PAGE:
Tuesday, July 24, 2012

Crippled Is as Crippled Does

True. We just moved into a new house. A house where we can have 1-floor living. For my benefit. We have the second floor. I just don't have to go up there, except for when I want to.

(We also moved for Sweetie's benefit. Bigger bedroom plus an extra play room. Yay! Many other reasons, too. But these were the biggies.)

Also true that, now, given the choice, I will almost certainly take the elevator upstairs instead of walk up one or more flights when I visit various doctors and office building. I could walk it. I just choose not to. And that's okay.

But, no. I do not need one of those sit-in-a-mechanical-seat-and-slowly-ride-up-the-stairs contraptions. Heck, no! I will not use it, Sam I am!

This point comes up because one of the places I work is seriously considering moving locations. To a second-floor space. Up 1 flight of stairs, 18 steps up (as Sweetie counted when we visited yesterday evening.) My boss asked me to come check the space out, primarily because she was concerned for me about the stairs. No problem, I told her before seeing the place. I can do stairs, no problem.

So, Hubby and I and Sweetie, along with a couple other important people my boss wanted to see the space, headed out yesterday evening to check things out. Yup. Them there are stairs. You weren't lyin'! And... like I said. No problem. I can do stairs. I just don't choose to, if I have the choice.

During our time there yesterday, and in talking with the realtor, the idea of installing one of those mechanical ride-on chairs on the stairs was brought up. You know, for other members of our community (I work for a small alternative spiritual school/interfaith church) who may be elderly or impaired and not easily able to/wanting to climb the stairs. Sure, the realtor said. We can at least bring the idea up to the landlord to see if they would be okay with our adding this on.

So that was that, and the space was big and great and just right. I gave it my stamp of approval, as did the other people in attendance. Then my boss asked me directly:

So, Amy. You said you like the space. You approve. But what about the stairs?

They're fine! No problem. I'll have no trouble getting up them.

And what about the idea of adding on the mechanical chair?

(Oh! They're thinking that would be a big help for me! I didn't even consider myself as part of that equation.)

Oh. I wouldn't use that. I definitely wouldn't use it. In fact, if it was there, it would be in my way. So if you'd only get it for me, don't worry about it. 

You wouldn't use it?

No. I would not. I mean, unless something happened to make me severely crippled. Then, of course. But otherwise, no.

With that, all of a sudden, Sweetie pops into my personal space, demanding to know, "What does crippled mean?!" (Apparently, she asked me politely a moment before, but I didn't hear. So she got in my face about it.)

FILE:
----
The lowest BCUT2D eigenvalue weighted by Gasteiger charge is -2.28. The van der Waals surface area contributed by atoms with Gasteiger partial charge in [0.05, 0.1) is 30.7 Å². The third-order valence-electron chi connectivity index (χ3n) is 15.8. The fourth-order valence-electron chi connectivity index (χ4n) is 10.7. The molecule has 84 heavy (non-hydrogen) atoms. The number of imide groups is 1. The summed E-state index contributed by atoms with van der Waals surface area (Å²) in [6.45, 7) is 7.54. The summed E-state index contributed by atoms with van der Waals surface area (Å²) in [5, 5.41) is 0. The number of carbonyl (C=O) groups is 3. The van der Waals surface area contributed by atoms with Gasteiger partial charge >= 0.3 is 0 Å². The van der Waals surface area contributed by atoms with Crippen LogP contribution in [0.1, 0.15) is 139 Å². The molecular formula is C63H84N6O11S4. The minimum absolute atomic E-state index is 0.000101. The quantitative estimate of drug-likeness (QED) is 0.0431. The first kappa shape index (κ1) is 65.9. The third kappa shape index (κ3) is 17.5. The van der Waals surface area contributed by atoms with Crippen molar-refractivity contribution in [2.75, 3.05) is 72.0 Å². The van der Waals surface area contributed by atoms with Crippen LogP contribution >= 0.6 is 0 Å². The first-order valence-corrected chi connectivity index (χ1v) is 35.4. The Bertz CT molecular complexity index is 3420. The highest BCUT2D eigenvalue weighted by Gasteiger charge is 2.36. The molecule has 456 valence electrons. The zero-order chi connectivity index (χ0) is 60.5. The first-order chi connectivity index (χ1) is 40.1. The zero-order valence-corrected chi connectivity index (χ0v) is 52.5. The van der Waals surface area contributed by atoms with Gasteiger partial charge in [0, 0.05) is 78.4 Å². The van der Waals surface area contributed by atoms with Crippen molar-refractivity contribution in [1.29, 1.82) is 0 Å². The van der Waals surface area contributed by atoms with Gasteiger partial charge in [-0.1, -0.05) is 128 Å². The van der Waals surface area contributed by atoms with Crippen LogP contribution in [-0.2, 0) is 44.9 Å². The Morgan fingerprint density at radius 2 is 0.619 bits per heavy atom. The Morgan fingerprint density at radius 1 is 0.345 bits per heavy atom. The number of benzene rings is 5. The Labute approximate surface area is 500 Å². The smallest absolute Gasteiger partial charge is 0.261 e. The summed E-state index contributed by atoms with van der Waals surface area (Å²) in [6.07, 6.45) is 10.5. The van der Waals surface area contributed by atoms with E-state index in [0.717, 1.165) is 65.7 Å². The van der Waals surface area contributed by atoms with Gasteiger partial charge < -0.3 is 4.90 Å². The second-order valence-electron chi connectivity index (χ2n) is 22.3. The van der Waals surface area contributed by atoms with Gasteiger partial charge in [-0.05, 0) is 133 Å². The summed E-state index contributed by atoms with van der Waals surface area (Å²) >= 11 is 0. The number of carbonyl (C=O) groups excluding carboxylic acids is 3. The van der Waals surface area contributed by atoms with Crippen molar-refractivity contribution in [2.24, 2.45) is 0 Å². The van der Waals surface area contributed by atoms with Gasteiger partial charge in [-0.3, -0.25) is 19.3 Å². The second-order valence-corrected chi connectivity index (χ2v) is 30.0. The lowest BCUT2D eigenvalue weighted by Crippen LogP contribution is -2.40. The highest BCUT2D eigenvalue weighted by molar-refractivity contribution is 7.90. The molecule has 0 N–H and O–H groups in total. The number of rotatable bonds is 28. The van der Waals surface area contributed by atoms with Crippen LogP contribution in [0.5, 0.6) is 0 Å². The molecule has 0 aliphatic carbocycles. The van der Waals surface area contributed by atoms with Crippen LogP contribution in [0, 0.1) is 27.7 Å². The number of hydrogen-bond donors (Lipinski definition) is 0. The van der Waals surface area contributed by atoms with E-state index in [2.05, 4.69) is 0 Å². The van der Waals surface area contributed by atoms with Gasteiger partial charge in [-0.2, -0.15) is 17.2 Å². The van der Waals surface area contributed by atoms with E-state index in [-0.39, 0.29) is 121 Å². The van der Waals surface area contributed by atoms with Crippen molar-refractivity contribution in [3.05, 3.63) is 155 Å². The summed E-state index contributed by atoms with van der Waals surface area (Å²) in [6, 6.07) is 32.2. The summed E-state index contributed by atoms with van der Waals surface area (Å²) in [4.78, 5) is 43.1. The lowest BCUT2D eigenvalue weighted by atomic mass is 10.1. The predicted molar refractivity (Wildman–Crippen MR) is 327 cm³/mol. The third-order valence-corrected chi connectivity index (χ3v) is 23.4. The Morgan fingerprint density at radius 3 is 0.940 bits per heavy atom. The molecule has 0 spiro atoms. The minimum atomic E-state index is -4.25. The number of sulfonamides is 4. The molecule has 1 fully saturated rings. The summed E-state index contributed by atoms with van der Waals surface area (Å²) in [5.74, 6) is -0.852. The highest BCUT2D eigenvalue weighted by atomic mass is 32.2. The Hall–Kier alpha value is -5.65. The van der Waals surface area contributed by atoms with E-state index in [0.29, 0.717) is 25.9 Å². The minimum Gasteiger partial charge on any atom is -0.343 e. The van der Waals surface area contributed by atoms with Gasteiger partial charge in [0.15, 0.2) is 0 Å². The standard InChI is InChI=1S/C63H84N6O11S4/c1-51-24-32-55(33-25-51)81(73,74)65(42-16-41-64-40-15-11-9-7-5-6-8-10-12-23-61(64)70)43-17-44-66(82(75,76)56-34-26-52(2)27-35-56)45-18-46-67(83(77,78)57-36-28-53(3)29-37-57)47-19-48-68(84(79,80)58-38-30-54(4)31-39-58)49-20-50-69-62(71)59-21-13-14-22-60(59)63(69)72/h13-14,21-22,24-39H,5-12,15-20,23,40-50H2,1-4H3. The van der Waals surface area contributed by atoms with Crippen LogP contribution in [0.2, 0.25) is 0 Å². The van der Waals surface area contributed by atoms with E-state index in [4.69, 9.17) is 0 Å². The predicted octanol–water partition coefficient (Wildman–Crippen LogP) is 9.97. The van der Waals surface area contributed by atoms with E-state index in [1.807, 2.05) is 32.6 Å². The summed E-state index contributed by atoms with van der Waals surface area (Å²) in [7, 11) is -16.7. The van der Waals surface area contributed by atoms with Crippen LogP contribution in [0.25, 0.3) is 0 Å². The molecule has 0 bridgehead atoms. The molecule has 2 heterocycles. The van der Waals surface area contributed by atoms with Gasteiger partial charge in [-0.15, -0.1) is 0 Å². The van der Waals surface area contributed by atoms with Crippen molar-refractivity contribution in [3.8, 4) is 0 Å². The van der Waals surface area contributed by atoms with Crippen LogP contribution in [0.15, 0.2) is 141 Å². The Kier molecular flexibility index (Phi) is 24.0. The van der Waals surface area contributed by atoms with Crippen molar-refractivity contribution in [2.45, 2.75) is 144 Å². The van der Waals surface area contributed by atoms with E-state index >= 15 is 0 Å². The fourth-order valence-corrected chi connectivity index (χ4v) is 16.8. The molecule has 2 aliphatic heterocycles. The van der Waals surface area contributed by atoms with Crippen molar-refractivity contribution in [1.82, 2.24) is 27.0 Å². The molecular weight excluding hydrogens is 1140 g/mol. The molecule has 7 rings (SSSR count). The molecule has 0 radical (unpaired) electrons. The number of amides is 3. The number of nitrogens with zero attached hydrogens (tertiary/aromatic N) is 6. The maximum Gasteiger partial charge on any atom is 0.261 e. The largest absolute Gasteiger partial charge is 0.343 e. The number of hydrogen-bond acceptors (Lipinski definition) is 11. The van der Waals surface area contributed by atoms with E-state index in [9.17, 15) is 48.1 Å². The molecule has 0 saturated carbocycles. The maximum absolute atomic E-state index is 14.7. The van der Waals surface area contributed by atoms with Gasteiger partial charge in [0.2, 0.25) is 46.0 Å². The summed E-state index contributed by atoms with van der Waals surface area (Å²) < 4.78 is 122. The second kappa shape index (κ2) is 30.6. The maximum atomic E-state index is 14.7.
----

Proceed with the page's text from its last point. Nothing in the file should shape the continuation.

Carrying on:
When I finally was able to attend to Sweetie's question, I gave her my quick, not-really-correct-but-it-did-in-a-pinch definition of crippled - it's when you're really, really hurt or not able to walk at all. Much worse me.

So anyway, after that, my boss and the others kind of agreed, quickly - "Well, then. It's always something that can be added on later if you want." I kind of think that my very certain, very quick and definite answer to the chair question took them all by surprise. They probably didn't know what to do with themselves at that point.

And Sweetie's question kind of took me by surprise. I mean, she has me for a mother and she doesn't know what the word "crippled" means? How can that be?

I'll tell you how that can be. Because I do not define myself as crippled. Not by any stretch of the imagination. Sure, I am limited with how much physical activity I can do. I know my limits and I accommodate. But I definitely am not crippled.

And I don't mean that I take that word as a negative connotation of what I am - physically disabled. I know, logically, that I am physically disabled or, if you prefer, crippled. But it's just that I don't look at myself that way. I don't treat myself that way. I don't have family or friends that treat me that way. I'm just me. I'm just Amy. I'm just Mom. I do what I'm able to physically do - just like any other person out there does for themselves. I don't focus on what I can't do. I just know what those things are and live my life accordingly. I ask for help when I need it. But, all in all, I look at what I am physically able to do - not the opposite.

Back to that mechanical chair - no, I most certainly would not use it. In fact, I would take offense at having to use it. I'd be embarrassed to use it. Choosing to ride the elevator up a flight or more of stairs is one thing. The elevator is there for all to use, and hundreds of people in all sorts of physical conditions use them every day. But the mechanical chair on the stairs - no. That is meant for someone who cannot, in any other way, comfortably get up the stairs. I can. I am able. No problem. I will climb the stairs. Let me at 'em!

Crippled is as crippled does. You're as crippled as you make yourself be. This is true for anyone. I do not act crippled. I do what I am able to do. Just like we all do. This is what Sweetie knows of me. This is what everyone who knows me knows about me.

And I will climb the stairs!

1 comment:

Sera Das said...

so nice..loved reading it I am on the same boat :D